Gardening in long rows is a traditional method for growing vegetables, but it’s more effective when you’re maintaining a large farm with farming equipment.

For your home garden, try planting vegetables in three to four-foot-wide raised beds. This gives you better access to each bed while also saving room compared to row planting.

Check seed packets and seed catalogs list for more information on how close you can safely plant vegetables next to each other. If you’re not sure, give each individual plant enough room to grow.

Check soil quality

Your home garden needs rich, fertile and healthy soil to grow healthy crops. Since you’re planting crops on your property, you can control soil health depending on what you want to grow in it and on your location.

Improve soil health by adding homemade compost. If you have a small garden, make compost from kitchen scraps.

Add a layer of compost each spring and fall as you plant your crops to give them a nutrient boost and improve soil health. Alternatively, you can improve the soil by keeping it covered. Adjust the soil with the right cover crops, mulches, or composts.

In between seasonal growing periods, plant cover crops to help restore the fertility and nutrients of the soil. Cover crops also help prevent erosion, suppress weeds and prevent diseases. Use cover crops that are native to your area.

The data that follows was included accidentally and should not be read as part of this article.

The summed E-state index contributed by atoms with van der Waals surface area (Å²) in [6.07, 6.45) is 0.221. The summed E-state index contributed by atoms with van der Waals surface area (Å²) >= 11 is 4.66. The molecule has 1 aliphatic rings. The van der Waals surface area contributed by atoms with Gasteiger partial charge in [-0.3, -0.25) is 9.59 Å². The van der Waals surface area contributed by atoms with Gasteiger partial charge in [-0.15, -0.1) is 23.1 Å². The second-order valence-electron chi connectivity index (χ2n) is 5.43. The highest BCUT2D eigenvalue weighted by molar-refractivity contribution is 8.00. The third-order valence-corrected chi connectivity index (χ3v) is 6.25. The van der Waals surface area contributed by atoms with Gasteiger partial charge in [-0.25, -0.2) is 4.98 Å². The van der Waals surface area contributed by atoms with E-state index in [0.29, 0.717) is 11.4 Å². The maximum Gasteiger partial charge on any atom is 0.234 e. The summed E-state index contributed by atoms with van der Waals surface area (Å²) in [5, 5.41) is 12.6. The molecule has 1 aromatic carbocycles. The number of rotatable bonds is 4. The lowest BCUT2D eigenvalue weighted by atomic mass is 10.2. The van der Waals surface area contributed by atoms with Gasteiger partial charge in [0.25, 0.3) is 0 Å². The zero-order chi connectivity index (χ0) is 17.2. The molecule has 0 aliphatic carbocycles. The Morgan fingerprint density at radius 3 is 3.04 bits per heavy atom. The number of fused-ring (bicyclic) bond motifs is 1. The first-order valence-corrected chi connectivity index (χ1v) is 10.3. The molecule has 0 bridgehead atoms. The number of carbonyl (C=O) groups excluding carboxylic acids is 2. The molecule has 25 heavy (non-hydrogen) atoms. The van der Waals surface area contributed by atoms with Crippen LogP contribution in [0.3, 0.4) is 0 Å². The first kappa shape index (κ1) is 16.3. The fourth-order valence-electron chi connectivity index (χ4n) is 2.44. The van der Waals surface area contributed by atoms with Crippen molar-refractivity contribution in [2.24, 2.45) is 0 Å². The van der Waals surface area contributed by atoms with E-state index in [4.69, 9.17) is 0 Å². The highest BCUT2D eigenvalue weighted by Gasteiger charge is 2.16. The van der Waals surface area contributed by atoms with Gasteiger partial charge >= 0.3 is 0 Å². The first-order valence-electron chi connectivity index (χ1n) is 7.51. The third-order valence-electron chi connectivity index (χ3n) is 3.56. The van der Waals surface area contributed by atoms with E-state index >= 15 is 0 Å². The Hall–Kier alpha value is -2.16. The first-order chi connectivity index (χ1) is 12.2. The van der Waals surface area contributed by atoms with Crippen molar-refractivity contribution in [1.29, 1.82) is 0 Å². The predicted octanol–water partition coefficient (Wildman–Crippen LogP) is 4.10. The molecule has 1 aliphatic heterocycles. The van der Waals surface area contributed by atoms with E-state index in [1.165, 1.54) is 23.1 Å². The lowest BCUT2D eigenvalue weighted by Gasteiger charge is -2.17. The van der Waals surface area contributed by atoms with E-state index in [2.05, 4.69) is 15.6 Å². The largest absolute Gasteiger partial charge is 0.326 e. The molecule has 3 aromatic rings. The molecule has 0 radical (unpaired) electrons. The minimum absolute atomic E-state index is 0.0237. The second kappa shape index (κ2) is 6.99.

Fertilize your plants regularly

It’s best not to use chemical fertilizers in your home garden to avoid harmful chemicals that may also pollute the environment.

For best results, use chemical-free ways of fertilizing your plants. You can buy natural fertilizers, but you can also make them at home.

Here are some common types of organic fertilizers:

  • Blood meal
  • Fish emulsion
  • Cottonseed meal
  • Compost
  • Manure
  • Seaweed fertilizer

Fertilize your crops when the ground is warm enough because organic fertilizers need organisms in the soil to break them down and release the nutrients they contain. This means you must use fertilizer when the soil is warm and moist so the microorganisms in the earth will be active.

Most vegetables need fertilizer when they are planted and when they are setting fruit. Summer vegetables can be heavy feeders and take nutrients from the soil.

Corn and tomatoes are the heaviest nitrogen users. To ensure that your fruit-producing plants get the nutrients that they need, add a quick-release fertilizer to the soil every three to four weeks.

Keep things organized and set up a schedule in your garden planner so your plants stay healthy and provide a maximum harvest.

Eliminate garden pests as soon as you see them

Pests can wreak havoc in your garden if you don’t deal with them immediately.

While you’re watering and harvesting your crops, keep an eye out for signs of pest damage. Watch out for pests at the beginning of the season, at least before they make an appearance, so when you spot pests, you know what to do.

Harvest your crops regularly

Once your garden is planted and growing, follow a regular harvest schedule.

Once a plant begins to set seeds, it will stop producing fruit and spend its growing life creating seeds. This has to happen at the very end of the season, not at the beginning.

You can encourage your crops to keep producing by harvesting frequently. Check on your plants every day and harvest fruits and vegetables that are ready. This helps stimulate plants so they continue to flower and set fruit.

Check on your home garden regularly and keep an eye out for pests to boost your yield.

Sources:

RockinWHomestead.com

TheSpruce.com